Kiffin’s historic run still stands tall

At that point, the Bucs were 9-3, yielding an average of 17 points and 95 rushing yards. They seemed destined for a second consecutive playoff berth. But in the 0-4 stretch run that cost Jon Gruden his job, Buc opponents averaged 31 points and 189 yards on the ground. Mere coincidence? You decide.

After a rain-soaked win against the Saints, when the Bucs picked off Drew Brees three times, Kiffin was asked about the rampant rumors he would soon be heading to Knoxville.

“It’s all just speculation … that’s all it is,” he said. Kiffin didn’t say it wasn’t true. How could he? He had already informed Buc players he was a lame duck.

The following week, the Bucs traveled to Charlotte for a Monday night showdown against the Panthers, with Commissioner Roger Goodell in attendance. Despite a brilliant effort by wide receiver Antonio Bryant, the Bucs lost 38-23, yielding 299 rushing yards.

“To put it bluntly, they ran all over us,” was Barber’s succinct assessment.

“We got hit in the mouth today,” Brooks said.

Last Call

After a loss in Atlanta, Kiffin publicly confirmed the rumors. Then Philip Rivers fired four TD passes for the Chargers in a 41-24 victory in Tampa, the first time since 1993 the Bucs had allowed that many points at home.

“Tampa’s a team built on defensive speed and Monte Kiffin is a genius,” said Chargers guard Mike Goff, “but we had the answers today.”

At 9-6, the reeling Bucs needed help. Instead, they absorbed the final insult when Gruden’s old team, the Raiders, won 31-24 before a stunned Raymond James Stadium crowd. Rookie Michael Bush, who had rushed for 51 yards in his previous seven games, gashed the Bucs for 177 yards.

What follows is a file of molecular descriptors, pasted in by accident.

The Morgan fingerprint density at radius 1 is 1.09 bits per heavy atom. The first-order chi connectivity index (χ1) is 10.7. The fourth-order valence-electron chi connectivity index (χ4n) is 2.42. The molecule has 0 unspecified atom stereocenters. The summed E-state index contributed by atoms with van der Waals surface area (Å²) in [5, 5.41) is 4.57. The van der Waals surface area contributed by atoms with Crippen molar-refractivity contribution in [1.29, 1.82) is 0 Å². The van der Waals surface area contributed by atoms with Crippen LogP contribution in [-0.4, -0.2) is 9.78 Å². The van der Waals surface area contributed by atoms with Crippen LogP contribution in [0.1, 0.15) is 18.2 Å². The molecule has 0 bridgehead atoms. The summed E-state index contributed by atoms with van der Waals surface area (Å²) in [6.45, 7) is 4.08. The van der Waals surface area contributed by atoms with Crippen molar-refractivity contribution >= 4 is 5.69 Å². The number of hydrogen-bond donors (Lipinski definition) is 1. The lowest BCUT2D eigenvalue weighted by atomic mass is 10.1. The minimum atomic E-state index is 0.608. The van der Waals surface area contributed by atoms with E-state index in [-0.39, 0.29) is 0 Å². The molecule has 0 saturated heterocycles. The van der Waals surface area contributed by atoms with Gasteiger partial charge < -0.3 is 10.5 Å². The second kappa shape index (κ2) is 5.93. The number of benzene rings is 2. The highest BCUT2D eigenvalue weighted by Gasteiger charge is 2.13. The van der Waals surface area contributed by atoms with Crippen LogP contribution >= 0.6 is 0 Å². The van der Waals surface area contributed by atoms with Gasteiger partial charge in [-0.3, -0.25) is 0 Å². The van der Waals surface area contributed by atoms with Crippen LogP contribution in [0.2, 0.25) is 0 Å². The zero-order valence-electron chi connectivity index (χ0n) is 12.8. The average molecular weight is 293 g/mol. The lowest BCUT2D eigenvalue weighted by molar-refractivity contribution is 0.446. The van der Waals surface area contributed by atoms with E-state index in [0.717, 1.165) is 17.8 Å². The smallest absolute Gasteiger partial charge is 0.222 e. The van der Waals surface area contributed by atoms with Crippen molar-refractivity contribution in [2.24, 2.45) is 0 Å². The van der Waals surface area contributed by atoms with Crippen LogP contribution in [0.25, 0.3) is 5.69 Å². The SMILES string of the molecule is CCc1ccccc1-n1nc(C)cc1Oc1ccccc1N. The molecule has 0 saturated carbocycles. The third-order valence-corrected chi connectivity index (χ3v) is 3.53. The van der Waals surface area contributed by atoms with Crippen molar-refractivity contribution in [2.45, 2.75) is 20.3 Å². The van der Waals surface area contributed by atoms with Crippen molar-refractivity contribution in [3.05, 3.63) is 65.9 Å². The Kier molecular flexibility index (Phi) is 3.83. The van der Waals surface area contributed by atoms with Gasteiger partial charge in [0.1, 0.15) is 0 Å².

Just like that, it was over.

Slumped against a locker room wall, Kiffin appeared stunned.

“I didn’t write a very good script, let’s put it that way,” he said. “The wheels fell off. Coach Gruden didn’t lose this game today – put this one on Coach Kiff. I had a great run, but it wasn’t a good month. Why? I don’t know.”

Two weeks later, Gruden and GM Bruce Allen were fired. A veteran purge jettisoned Brooks, Warrick Dunn, Joey Galloway and Ike Hilliard in late February as the Bucs began to rebuild under Raheem Morris.

In nine weeks, the defending Super Bowl champs will honor Kiffin during a halftime ceremony. He’ll give the credit to his players, but Kiffin wasn’t exactly along for the ride. He demanded excellence and his passion for the game never wavered.